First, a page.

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Confirmation Bias and Making Life Choices

https://www.nirandfar.com/2017/10/confirmation-bias-terrible-life-choices.html

nirandfar.com

Confirmation Bias and Making Life Choices
Nir's Note: This post is co-authored with and illustrated by Lakshmi Mani, a product designer working in San Francisco. You walk into your first yoga class. You're a little insecure about your weight and how your yoga clothes cling to your body revealing every flaw. You're nervous about making a fool of yourself.

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Confirmation bias

Is the human tendency to seek, interpret and remember information that confirms pre-existing beliefs. 

It affects every choice you make and it all happens in the background withou...

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Confirmation bias affects you in 3 ways:

  1. How you seek information - how you look at the world around you
  2. How you interpret the information in front of you - the information you process tends to favour your belie...

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Being wrong and self-image

You seek evidence that confirms your beliefs because being wrong feels unpleasant.

Being wrong means you’re not as smart as you thought. So you end up seeking information that confirms...

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Processing contradictory information

When it comes to information to process, it takes effort to hold opposing hypotheses and try to evaluate evidence for and against each one

So your brain optimizes for the fastes...

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Instinctive reactions

To fight back against cognitive biases, you need to evaluate your instinctive reactions.

The next time you run across facts that completely confirm your worldview, stop. Think about th...

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Overcoming hyperbolic discounting

  • Empathize with your future self: You put things off to future you because it’s easy to assume that future you has boundless energy and motivation. Unfortunately, that perfect vision is not real.
  • Pre-commitment: You increase your chance of success by removing a temptation future you may try and weasel out of.
  • Break down big goals into small manageable chunks: Big goals take a long time to achieve and so are susceptible to the far-off reward curse of hyperbolic discounting.

Distinction bias

Is the tendency to over-value the effect of small quantitative differences when comparing options.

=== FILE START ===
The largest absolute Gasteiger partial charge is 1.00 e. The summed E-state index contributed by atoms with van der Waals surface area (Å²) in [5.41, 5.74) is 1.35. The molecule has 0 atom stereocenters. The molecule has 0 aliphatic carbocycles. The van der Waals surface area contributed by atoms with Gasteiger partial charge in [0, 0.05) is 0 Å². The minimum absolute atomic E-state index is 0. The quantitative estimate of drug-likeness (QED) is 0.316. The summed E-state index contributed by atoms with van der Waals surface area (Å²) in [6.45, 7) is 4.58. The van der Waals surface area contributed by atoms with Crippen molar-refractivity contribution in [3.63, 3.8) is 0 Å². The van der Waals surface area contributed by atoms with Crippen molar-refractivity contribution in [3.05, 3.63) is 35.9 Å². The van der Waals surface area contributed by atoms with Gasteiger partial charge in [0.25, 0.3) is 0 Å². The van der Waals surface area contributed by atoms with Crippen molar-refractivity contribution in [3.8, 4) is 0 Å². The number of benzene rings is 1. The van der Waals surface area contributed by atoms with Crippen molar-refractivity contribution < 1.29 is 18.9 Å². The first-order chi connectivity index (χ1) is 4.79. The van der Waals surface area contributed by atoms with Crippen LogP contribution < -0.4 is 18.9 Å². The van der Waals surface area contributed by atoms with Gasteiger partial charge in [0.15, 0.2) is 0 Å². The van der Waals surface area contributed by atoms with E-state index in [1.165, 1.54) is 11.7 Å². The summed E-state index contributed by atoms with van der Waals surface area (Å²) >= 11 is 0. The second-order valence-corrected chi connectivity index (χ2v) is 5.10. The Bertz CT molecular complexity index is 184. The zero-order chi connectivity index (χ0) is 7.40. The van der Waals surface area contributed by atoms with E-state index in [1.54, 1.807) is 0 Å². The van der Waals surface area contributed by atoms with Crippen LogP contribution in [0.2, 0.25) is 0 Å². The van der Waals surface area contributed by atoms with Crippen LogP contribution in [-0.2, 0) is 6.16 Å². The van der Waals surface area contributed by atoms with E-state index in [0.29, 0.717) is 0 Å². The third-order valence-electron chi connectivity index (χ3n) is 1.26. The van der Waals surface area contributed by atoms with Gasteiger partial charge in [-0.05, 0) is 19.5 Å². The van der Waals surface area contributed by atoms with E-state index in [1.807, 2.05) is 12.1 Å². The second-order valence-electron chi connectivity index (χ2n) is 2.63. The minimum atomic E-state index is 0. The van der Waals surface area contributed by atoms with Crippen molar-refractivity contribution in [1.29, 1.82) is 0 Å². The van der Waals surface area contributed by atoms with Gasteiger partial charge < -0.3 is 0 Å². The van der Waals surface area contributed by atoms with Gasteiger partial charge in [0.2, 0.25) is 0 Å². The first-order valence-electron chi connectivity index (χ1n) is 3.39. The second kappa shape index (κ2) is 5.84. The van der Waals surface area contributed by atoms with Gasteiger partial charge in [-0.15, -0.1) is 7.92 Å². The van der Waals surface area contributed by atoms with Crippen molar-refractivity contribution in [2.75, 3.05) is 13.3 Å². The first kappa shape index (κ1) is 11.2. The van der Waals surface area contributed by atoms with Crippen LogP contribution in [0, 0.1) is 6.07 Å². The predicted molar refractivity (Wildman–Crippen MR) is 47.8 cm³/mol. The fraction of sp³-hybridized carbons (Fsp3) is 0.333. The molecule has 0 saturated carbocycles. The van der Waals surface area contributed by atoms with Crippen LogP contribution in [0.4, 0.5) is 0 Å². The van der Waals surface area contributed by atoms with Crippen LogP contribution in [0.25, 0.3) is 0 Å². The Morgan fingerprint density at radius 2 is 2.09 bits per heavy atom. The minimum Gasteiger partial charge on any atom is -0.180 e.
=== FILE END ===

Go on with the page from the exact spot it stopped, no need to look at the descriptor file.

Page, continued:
For example: we think a 1,200 square foot home will make us happier than a 1,000 square foot home. We think earning $70,000 a year will make us happier than earning $60,000 a year.

Mostly encountered in when we are in the situations of buying something new.

Overcome distinction bias

  • Don’t compare options side by side: In comparison mode, we end up spending too much time playing “spot the difference.” Instead, evaluate each choice individually and on their own merit.
  • Know your “Must-Haves” before you look for something to buy: that way, you won't get suckered into features you don’t really need.
  • Optimize for things you can’t get used to: your happiness will adjust back to anything that is stable and certain like your income, the size of your house, or the quality of your TV.

Cognitive biases

Cognitive biases

...are common thinking errors that harm our rational decision-making.

We don't always see things as they are. We don't simply glean information through the senses and act on it; instead, our minds give that info their own spin, which can sometimes be deceptive.

Optimism Bias

Is our tendency to overestimate the odds of our own success compared to other people's. 

Overly optimistic predictions can be dangerous, leading us to waste time and resources pursuing unrealistic goals. In the real world of business, things don't always work out for the best, and it serves us well to know when conditions are not on our side.

How to control the optimism bias

  • Be skeptical of your own rosy expectations for your work. 
  • Assume projects will be more difficult and more expensive than you initially think they will. 
  • Don't trust your good ideas to manifest through positive thinking - be ready to fight for them.
  • Trust the numbers. Numbers are firm but fair, and getting intimate with your business's cash flow can help you make more rational decisions.

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